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An Israeli-Arab odd couple seek peace in Hebron

In the volatile West Bank city of Hebron, Israelis and a Palestinian leader met in search of a unique solution to the conflict.

By Correspondent of The Christian Science Monitor / February 20, 2008

Sheikh Abu Khader al-Jaberi, a Palestinian clan leader in Hebron, sat in an ornate reception room, where he met settlers and Israeli army officers earlier this month.

Joshua Mitnick

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Hebron, West Bank

With a reputation for daily scuffles and extremism, Hebron is the last place one would expect Jewish settlers and a prominent Palestinian leader to sit down together. Now, in an unlikely détente, an Israeli-Arab odd couple believe they may have their own formula for coexistence.

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A breakthrough for peace? Symbolically, perhaps.

Sensing that the international push to fast-track Israeli-Palestinian peacemaking spelled an end to their West Bank settlement, Jewish leaders reached out to Sheikh Abu Khader al-Jaberi. Perhaps to their surprise, the prominent clan leader welcomed his longtime Israeli adversaries into his home for a high-profile sit-down earlier this month. His guests snapped pictures and sat alongside their robed host.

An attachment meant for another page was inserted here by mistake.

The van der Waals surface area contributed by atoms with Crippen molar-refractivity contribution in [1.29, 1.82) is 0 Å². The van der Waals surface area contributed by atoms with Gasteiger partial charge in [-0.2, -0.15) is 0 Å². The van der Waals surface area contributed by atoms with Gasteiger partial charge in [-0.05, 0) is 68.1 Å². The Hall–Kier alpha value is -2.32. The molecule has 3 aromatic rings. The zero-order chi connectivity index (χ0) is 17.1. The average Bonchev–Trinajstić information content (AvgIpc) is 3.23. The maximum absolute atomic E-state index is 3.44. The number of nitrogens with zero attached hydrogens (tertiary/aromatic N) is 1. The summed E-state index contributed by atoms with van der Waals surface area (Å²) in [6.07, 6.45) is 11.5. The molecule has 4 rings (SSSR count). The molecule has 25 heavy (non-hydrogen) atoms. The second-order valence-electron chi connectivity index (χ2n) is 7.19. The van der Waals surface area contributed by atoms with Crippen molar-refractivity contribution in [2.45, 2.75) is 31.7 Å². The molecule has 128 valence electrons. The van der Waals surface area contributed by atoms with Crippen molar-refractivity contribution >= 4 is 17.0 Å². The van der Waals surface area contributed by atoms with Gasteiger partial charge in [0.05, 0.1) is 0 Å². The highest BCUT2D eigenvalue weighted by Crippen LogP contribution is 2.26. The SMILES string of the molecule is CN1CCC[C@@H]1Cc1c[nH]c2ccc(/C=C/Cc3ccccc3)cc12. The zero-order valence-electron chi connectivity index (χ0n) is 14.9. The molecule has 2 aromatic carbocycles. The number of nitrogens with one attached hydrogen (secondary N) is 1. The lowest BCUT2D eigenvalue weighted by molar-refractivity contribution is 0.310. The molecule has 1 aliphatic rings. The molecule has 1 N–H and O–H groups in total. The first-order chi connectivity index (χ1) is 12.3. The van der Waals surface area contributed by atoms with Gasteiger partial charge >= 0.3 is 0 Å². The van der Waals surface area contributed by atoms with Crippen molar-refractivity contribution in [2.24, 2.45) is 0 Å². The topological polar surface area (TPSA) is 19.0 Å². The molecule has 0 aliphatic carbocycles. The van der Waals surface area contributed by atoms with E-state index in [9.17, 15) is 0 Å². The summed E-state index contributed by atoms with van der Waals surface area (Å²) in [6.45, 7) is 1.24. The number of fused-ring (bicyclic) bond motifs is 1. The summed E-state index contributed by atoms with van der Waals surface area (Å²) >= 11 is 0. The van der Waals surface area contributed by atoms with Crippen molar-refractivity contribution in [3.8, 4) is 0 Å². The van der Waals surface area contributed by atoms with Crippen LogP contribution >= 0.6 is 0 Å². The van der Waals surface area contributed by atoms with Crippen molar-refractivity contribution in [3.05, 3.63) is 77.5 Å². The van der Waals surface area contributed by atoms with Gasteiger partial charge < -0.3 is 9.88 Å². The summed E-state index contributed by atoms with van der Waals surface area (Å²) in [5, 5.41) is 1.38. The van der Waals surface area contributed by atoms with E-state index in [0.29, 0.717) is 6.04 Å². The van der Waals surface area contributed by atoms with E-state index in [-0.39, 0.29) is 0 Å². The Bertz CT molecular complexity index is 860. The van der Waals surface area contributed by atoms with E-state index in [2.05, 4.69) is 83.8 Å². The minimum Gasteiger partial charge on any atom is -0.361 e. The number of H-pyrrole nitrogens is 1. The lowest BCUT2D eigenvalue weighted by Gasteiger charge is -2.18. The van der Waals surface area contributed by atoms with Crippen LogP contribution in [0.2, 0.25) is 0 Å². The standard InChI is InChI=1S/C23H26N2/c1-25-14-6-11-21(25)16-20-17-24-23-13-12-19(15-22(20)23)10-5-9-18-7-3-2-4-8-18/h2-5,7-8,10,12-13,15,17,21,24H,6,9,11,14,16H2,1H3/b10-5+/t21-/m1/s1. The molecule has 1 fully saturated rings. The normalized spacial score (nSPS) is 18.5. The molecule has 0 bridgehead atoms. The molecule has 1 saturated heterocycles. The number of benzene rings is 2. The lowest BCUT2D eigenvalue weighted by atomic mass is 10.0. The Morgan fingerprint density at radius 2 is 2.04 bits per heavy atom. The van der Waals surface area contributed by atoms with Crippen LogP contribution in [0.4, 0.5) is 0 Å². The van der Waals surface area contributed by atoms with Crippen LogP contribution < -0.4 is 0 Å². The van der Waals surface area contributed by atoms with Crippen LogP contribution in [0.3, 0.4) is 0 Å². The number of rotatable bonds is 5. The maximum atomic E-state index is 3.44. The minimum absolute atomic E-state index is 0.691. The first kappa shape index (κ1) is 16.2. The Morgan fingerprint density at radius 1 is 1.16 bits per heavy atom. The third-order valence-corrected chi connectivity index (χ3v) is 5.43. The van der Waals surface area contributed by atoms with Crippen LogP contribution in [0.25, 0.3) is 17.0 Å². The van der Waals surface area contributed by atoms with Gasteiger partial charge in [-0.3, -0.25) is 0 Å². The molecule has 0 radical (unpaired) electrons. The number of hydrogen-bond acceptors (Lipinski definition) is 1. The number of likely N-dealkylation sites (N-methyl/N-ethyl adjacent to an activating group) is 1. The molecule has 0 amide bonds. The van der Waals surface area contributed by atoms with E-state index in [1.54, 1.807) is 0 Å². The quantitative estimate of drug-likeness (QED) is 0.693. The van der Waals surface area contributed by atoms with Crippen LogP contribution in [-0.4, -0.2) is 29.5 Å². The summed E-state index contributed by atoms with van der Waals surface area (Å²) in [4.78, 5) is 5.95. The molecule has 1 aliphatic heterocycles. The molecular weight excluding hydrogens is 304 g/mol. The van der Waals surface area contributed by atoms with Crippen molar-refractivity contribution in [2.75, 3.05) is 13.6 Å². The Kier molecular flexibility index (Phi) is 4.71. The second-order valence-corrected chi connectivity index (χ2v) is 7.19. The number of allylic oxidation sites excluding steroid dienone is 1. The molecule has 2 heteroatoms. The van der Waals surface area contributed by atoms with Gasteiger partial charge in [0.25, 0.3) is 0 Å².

The aim was to forge a mutual understanding, one that could benefit both sides and end the violence that has been constant here for decades.

For Elyakim Haetzni, a resident of neighboring Kiryat Arba and a former far-right parliamentarian, the meeting affirmed the permanence of the Hebron's Jewish environs, a notion that many of his own countrymen might dismiss as ludicrous, as most expect any peace deal between the Palestinian Authority (PA) and the Israeli government to include the removal of settlers from Hebron. The settlers also want the sheikh to improve security in the city, and prevent further attacks on settlers.

For Mr. Jaberi, the meeting, which included a local Israeli military commander, is a chance for him to advance his agenda: reopening Palestinian roads and shops after years of military restrictions.

"We shouldn't wait for the Norwegians to come and solve our problems. Why shouldn't I sit with my neighbor and solve the problem?" asks Yitzhak Magrafta, an Israeli peace activist who negotiated for two months with both sides to have the meeting. "This isn't a peace of the Left – this is a peace of the people."

But while some Palestinians and Jewish settlers in Hebron may be approaching their own solution to Arab-Israeli peacemaking, the rapprochement contains challenges to the governments of Israeli Prime Minister Ehud Olmert and Palestinian President Mahmoud Abbas, who have been unable to make such progress in their rounds of internationally sponsored peace talks. The two leaders met again in Jerusalem on Tuesday.

To be sure, decisions that are made between Mr. Abbas and Mr. Olmert, as the two sides work toward a possible peace deal before the end of 2008, could contradict any agreements made outside the spotlight of their negotiations.

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